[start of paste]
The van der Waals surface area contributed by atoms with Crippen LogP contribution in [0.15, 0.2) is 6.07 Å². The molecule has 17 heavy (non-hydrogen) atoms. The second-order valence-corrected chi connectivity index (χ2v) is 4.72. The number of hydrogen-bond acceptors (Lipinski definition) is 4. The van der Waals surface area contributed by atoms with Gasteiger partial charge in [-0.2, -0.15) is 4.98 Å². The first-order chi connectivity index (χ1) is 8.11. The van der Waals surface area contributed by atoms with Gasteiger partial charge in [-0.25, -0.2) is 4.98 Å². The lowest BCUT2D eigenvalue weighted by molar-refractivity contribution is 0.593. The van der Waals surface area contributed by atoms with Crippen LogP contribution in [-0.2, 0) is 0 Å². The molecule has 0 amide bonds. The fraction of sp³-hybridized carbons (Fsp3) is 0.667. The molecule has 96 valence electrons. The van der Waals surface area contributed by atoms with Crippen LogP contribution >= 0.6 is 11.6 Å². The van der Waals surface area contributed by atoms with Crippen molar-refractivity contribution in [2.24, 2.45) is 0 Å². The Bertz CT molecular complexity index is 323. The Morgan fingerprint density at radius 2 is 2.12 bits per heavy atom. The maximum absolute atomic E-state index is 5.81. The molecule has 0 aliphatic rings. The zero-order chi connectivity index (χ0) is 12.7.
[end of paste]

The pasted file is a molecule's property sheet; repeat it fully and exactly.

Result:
The van der Waals surface area contributed by atoms with Crippen LogP contribution in [0.15, 0.2) is 6.07 Å². The molecule has 17 heavy (non-hydrogen) atoms. The second-order valence-corrected chi connectivity index (χ2v) is 4.72. The number of hydrogen-bond acceptors (Lipinski definition) is 4. The van der Waals surface area contributed by atoms with Gasteiger partial charge in [-0.2, -0.15) is 4.98 Å². The first-order chi connectivity index (χ1) is 8.11. The van der Waals surface area contributed by atoms with Gasteiger partial charge in [-0.25, -0.2) is 4.98 Å². The lowest BCUT2D eigenvalue weighted by molar-refractivity contribution is 0.593. The van der Waals surface area contributed by atoms with Crippen LogP contribution in [-0.2, 0) is 0 Å². The molecule has 0 amide bonds. The fraction of sp³-hybridized carbons (Fsp3) is 0.667. The molecule has 96 valence electrons. The van der Waals surface area contributed by atoms with Crippen LogP contribution >= 0.6 is 11.6 Å². The van der Waals surface area contributed by atoms with Crippen molar-refractivity contribution in [2.24, 2.45) is 0 Å². The Bertz CT molecular complexity index is 323. The Morgan fingerprint density at radius 2 is 2.12 bits per heavy atom. The maximum absolute atomic E-state index is 5.81. The molecule has 0 aliphatic rings. The zero-order chi connectivity index (χ0) is 12.7.